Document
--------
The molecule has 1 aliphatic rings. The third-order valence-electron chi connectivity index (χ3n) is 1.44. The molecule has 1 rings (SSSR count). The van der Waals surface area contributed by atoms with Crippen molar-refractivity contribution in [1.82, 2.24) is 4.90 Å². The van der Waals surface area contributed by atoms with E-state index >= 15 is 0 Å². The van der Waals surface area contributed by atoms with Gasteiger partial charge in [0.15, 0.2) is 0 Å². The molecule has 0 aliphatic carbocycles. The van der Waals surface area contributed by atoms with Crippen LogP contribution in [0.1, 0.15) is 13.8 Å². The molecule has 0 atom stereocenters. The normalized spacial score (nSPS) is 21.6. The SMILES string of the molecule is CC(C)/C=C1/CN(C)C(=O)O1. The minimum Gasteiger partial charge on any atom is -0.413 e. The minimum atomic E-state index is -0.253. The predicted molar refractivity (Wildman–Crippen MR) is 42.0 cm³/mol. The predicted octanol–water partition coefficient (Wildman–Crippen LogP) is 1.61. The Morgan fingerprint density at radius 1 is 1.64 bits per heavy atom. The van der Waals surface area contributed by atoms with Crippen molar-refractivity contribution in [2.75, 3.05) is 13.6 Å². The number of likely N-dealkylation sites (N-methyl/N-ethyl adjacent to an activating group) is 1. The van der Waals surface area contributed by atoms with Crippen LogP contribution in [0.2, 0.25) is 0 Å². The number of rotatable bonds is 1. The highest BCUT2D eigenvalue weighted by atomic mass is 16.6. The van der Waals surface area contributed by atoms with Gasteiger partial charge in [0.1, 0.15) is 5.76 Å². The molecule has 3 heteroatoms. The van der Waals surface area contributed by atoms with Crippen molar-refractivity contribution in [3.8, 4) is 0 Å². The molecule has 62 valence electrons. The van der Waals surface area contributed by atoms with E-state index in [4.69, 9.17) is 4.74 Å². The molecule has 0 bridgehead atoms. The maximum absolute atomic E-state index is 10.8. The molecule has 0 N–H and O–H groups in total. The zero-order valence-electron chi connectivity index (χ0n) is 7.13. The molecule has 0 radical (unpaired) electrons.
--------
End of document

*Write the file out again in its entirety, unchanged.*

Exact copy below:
The molecule has 1 aliphatic rings. The third-order valence-electron chi connectivity index (χ3n) is 1.44. The molecule has 1 rings (SSSR count). The van der Waals surface area contributed by atoms with Crippen molar-refractivity contribution in [1.82, 2.24) is 4.90 Å². The van der Waals surface area contributed by atoms with E-state index >= 15 is 0 Å². The van der Waals surface area contributed by atoms with Gasteiger partial charge in [0.15, 0.2) is 0 Å². The molecule has 0 aliphatic carbocycles. The van der Waals surface area contributed by atoms with Crippen LogP contribution in [0.1, 0.15) is 13.8 Å². The molecule has 0 atom stereocenters. The normalized spacial score (nSPS) is 21.6. The SMILES string of the molecule is CC(C)/C=C1/CN(C)C(=O)O1. The minimum Gasteiger partial charge on any atom is -0.413 e. The minimum atomic E-state index is -0.253. The predicted molar refractivity (Wildman–Crippen MR) is 42.0 cm³/mol. The predicted octanol–water partition coefficient (Wildman–Crippen LogP) is 1.61. The Morgan fingerprint density at radius 1 is 1.64 bits per heavy atom. The van der Waals surface area contributed by atoms with Crippen molar-refractivity contribution in [2.75, 3.05) is 13.6 Å². The number of likely N-dealkylation sites (N-methyl/N-ethyl adjacent to an activating group) is 1. The van der Waals surface area contributed by atoms with Crippen LogP contribution in [0.2, 0.25) is 0 Å². The number of rotatable bonds is 1. The highest BCUT2D eigenvalue weighted by atomic mass is 16.6. The van der Waals surface area contributed by atoms with Gasteiger partial charge in [0.1, 0.15) is 5.76 Å². The molecule has 3 heteroatoms. The van der Waals surface area contributed by atoms with Crippen molar-refractivity contribution in [3.8, 4) is 0 Å². The molecule has 62 valence electrons. The van der Waals surface area contributed by atoms with E-state index in [4.69, 9.17) is 4.74 Å². The molecule has 0 bridgehead atoms. The maximum absolute atomic E-state index is 10.8. The molecule has 0 N–H and O–H groups in total. The zero-order valence-electron chi connectivity index (χ0n) is 7.13. The molecule has 0 radical (unpaired) electrons.